Breast cancer is the most common neoplasm to metastasize to the skin. Skin metastases impair activities of daily life due to the physical appearance, odor and bleeding. In the present study, chemotherapy (weekly paclitaxel: 80 mg/m2) and radiotherapy (total 30 Gy) were attempted, but the lesions continued to enlarge. On examination, a tumor measuring 5 cm in diameter was found in the left axillar area (Figure1A). Therefore, we added hyperthermia combined with the other therapies. In general, the first-line therapy for lymphadenopathy is radiotherapy in which the area was irradiated(total 30 Gy). Thus, we selected hyperthermia, as the radiotherapy (total 30 Gy) was already applied to the area of axillary lymphadenopathy. As a result, we succeeded in controlling these symptoms through the combined application of chemo-radiation therapy and hyperthermia, which resulted in a greatly improved quality of life.
Hyperthermia has been investigated in several randomized and non-randomized clinical trials for cancer therapy[7–11]. Hyperthermia can increase the therapeutic ratio by enhancing the permeability of tumor blood vessels to liposomes. In pre-clinical studies it has been demonstrated that the rate of liposomal extravasation is enhanced four- to eight-fold for temperatures in the target range of this trial. In cats with soft tissue sarcomas, hyperthermia enhanced radio-labeled liposomal uptake by 4- to 16-fold compared to normothermia. Hyperthermia also increases oxygen levels within the tumor, which is critical to the effectiveness of radiation and chemotherapy[14–17]. In a clinical setting, some recent studies[18, 19] showed that neoadjuvant chemotherapy combined with hyperthermia is a feasible and well-tolerated treatment strategy in breast cancer patients. In this study, 19 of 44 patients were deemed inoperable at the initial assessment. Fourteen of these patients had inflammatory disease. Only five patients were candidates for breast-conserving surgery (BCS). Eight patients elected to have BCS, although 16 were eligible after reassessment following neoadjuvant treatment. At surgery, 32 patients (73%) were found to have axillary lymph node involvement. No patients progressed during neoadjuvant therapy. A complete pathological response was seen in four patients (9%). The combined pathological response was 60% (CR: 9%, and PR: 51%). Therefore, there is a possibility that the addition of HT to preoperative chemotherapy increases cCR and pCR rates more so than chemotherapy alone. In our previous studies, patients with pCR to chemotherapy had a favorable prognosis[20, 21]. Thus, the goal of adding hyperthermia to radiotherapy and/or chemotherapy is to increase response rates, and hopefully local control and disease-free survival.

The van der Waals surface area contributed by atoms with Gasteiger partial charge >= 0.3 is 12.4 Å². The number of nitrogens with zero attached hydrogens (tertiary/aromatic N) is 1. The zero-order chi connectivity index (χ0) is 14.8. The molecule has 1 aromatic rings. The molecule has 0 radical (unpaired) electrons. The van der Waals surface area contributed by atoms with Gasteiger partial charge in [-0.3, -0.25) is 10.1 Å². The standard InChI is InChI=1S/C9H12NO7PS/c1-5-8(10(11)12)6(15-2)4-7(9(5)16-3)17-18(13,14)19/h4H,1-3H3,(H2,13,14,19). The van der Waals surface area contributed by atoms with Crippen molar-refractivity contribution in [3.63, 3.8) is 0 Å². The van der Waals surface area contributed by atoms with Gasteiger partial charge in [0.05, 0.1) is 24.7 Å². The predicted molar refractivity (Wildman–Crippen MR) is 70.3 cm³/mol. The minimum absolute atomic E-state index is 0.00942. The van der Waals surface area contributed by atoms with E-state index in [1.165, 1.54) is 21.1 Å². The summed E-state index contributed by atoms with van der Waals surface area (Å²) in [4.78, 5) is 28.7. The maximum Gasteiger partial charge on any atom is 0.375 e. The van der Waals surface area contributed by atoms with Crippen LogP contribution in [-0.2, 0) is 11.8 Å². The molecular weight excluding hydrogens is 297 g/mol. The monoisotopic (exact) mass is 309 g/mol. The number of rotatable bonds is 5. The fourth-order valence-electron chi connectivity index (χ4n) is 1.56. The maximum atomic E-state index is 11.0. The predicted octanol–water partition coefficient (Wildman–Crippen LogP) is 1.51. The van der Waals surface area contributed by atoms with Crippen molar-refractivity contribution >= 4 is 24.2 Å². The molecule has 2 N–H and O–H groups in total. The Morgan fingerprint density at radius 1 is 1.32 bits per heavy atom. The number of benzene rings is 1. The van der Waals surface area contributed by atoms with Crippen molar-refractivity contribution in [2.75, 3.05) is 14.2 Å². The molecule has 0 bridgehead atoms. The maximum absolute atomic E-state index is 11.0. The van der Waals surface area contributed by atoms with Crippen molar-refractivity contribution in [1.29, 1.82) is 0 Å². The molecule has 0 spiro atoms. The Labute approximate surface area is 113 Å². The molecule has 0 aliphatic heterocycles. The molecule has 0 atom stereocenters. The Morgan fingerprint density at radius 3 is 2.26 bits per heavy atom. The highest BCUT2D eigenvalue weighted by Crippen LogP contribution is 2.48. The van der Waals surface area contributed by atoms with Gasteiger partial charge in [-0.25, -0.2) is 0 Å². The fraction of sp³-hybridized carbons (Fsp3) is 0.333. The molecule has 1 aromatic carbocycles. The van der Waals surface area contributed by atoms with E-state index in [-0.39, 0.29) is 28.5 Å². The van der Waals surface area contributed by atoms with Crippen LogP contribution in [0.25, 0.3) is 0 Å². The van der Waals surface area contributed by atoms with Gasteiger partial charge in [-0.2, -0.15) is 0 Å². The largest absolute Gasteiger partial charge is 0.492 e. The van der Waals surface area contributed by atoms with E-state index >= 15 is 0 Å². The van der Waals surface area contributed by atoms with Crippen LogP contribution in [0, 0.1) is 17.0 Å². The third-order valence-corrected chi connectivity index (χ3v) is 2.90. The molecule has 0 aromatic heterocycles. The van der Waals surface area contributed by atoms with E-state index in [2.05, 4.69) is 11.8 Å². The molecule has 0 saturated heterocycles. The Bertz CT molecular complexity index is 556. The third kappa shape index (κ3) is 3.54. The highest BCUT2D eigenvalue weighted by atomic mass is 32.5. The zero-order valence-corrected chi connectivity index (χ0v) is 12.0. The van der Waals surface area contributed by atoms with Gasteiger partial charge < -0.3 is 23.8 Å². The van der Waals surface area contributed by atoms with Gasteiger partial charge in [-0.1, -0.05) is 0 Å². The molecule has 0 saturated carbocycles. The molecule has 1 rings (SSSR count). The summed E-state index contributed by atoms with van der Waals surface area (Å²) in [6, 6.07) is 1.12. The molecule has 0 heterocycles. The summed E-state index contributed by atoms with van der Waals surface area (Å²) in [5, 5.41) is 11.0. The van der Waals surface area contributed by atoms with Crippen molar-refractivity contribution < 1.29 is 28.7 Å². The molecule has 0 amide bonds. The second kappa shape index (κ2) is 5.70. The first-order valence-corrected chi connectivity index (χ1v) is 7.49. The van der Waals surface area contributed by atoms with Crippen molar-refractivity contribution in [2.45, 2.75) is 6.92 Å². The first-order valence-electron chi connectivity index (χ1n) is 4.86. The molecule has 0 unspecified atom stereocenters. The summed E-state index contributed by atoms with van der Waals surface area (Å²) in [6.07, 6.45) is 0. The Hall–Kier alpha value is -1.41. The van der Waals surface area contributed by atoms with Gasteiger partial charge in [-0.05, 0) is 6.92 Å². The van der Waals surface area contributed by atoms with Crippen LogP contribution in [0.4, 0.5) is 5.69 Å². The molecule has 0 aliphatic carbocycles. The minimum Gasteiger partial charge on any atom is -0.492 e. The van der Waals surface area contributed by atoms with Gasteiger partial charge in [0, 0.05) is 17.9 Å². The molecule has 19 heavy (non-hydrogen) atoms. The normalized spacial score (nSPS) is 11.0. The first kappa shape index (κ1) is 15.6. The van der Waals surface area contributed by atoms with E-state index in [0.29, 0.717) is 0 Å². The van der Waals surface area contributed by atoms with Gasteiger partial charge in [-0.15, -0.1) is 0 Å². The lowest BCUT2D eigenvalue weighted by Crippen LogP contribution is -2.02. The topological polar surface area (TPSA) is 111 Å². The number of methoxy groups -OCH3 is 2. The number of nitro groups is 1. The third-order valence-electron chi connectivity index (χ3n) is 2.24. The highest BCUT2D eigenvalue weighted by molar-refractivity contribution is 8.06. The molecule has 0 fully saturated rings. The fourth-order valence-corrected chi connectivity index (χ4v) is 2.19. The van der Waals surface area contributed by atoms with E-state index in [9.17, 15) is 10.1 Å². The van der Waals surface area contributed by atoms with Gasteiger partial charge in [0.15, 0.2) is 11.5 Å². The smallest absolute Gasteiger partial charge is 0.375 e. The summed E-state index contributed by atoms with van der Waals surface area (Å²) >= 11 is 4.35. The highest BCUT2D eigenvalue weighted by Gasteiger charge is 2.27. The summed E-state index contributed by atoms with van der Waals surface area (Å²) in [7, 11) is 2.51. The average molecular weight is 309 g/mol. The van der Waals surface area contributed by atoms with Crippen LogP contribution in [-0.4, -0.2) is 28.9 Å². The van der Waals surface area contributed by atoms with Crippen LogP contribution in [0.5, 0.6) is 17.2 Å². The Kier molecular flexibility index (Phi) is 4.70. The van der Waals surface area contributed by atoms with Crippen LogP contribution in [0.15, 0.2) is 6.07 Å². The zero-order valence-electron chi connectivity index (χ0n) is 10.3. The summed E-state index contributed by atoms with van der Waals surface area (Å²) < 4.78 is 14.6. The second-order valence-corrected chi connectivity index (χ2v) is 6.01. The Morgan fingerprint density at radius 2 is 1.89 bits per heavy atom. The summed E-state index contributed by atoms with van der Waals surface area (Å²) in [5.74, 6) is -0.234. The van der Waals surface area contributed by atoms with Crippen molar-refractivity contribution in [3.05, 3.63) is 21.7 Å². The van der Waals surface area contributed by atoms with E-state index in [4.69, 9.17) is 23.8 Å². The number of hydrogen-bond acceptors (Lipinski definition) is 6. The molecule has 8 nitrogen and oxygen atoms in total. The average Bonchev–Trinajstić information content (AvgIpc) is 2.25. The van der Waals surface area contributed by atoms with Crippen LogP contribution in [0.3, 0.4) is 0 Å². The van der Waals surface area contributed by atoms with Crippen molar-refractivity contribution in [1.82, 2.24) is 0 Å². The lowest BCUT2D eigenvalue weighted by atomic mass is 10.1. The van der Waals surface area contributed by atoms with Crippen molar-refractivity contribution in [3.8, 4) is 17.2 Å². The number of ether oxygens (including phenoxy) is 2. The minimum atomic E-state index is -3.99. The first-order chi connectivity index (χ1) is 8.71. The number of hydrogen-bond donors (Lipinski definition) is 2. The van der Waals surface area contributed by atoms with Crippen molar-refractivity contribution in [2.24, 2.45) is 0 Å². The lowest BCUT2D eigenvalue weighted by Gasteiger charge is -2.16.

In conclusion, multidisciplinary therapy, such as hyperthermia, radiotherapy and chemotherapy, may be a useful and effective method for the treatment of progressive breast cancer.
Written consent was obtained from the patient for publication of this study and the related photos.
Clinical complete response
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We would like to thank staff in Inui Clinic for assisting in the preparation of this manuscript.
The authors declare that they have no competing interests.
DY, YT, NS, and KK performed chemotherapy as a team. TI and CY treated the patient using hyperthermia. DY drafted the manuscript. MY carried the data acquisition. All authors read and approved the final manuscript.